Allan, a Scottish poet, born at Leadhills, Lanarkshire, Oct. 15, 1686, died in Edinburgh, Jan. 7, 1758. He was originally a wig maker in Edinburgh, and his first poem was written at the age of 26. He subsequently published on single or half sheets many poems on local or familiar topics. His first poem of considerable length was a continuation of King James's "Christ's Kirk on the Green" (1716). About this time he became a bookseller, being at the same time an industrious editor and author. In 1721 appeared a 4to edition of his collected poems. This was succeeded by his "Fables and Tales," "The Fair Assembly," "Health," a poem inscribed to the earl of Stair, and the "Tea Table Miscellany" (4 vols., 1724), a collection of songs, Scottish and English, which passed through 12 editions in a few years. His most important work was "The Gentle Shepherd" (1725), portions of which had appeared in his first volume of poems. He now removed to a larger shop, which soon became the resort of the wits and literary men of Edinburgh, and in which he established the first circulating library ever opened in Scotland. His last original work of importance was a collection of fables (1730). He retired from business in 1755. A complete edition of his poems, with a biography by George Chalmers, was published in 2 vols. 8vo in 1800 (new ed., with an essay on Ramsay's genius by Lord Woodhouslee, Paisley, 1874).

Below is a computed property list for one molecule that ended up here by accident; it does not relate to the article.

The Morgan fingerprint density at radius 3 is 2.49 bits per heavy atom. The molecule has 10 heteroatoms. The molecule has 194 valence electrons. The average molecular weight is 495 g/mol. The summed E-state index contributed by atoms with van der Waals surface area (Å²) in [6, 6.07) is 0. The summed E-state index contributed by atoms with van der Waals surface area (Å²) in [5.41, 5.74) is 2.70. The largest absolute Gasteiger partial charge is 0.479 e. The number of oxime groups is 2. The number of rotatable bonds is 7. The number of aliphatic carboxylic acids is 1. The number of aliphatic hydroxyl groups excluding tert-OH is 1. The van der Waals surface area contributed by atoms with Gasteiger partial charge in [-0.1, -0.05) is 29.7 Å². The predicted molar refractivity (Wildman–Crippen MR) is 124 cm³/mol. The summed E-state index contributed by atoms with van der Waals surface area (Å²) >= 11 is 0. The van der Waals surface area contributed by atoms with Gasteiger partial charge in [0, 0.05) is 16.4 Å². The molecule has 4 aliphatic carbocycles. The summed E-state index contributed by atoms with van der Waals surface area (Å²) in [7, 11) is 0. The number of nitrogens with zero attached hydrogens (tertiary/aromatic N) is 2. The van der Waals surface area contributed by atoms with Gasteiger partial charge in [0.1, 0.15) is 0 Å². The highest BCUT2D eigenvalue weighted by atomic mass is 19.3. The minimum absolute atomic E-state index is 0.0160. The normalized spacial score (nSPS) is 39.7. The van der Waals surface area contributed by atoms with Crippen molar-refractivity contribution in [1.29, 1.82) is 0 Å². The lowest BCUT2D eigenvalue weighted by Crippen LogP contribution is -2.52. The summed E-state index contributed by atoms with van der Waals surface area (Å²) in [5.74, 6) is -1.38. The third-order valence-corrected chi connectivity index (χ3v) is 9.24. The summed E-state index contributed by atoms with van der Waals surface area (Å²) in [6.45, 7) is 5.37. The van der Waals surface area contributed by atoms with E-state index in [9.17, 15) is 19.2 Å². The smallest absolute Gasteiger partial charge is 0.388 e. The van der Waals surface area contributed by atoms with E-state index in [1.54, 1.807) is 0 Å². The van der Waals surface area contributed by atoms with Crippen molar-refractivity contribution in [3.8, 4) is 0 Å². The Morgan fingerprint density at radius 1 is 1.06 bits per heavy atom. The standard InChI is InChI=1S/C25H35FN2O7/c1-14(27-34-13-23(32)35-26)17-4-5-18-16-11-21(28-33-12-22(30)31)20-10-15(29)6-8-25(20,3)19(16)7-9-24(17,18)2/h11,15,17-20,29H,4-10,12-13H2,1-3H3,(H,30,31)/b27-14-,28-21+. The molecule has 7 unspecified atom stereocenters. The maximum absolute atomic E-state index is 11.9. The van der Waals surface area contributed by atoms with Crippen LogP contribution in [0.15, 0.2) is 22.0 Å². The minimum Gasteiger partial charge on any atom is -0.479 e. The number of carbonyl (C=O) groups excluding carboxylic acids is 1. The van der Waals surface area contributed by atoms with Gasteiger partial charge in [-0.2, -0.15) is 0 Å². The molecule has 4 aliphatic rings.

Allan, a portrait painter, son of the preceding, born in Edinburgh in 1713, died in Dover, Aug. 10, 1784. He was a man of literary culture, settled in London, and was a visitor at the house of Dr. Johnson. Though raised to a momentary rivalry with Sir Joshua Reynolds, his works are not above mediocrity.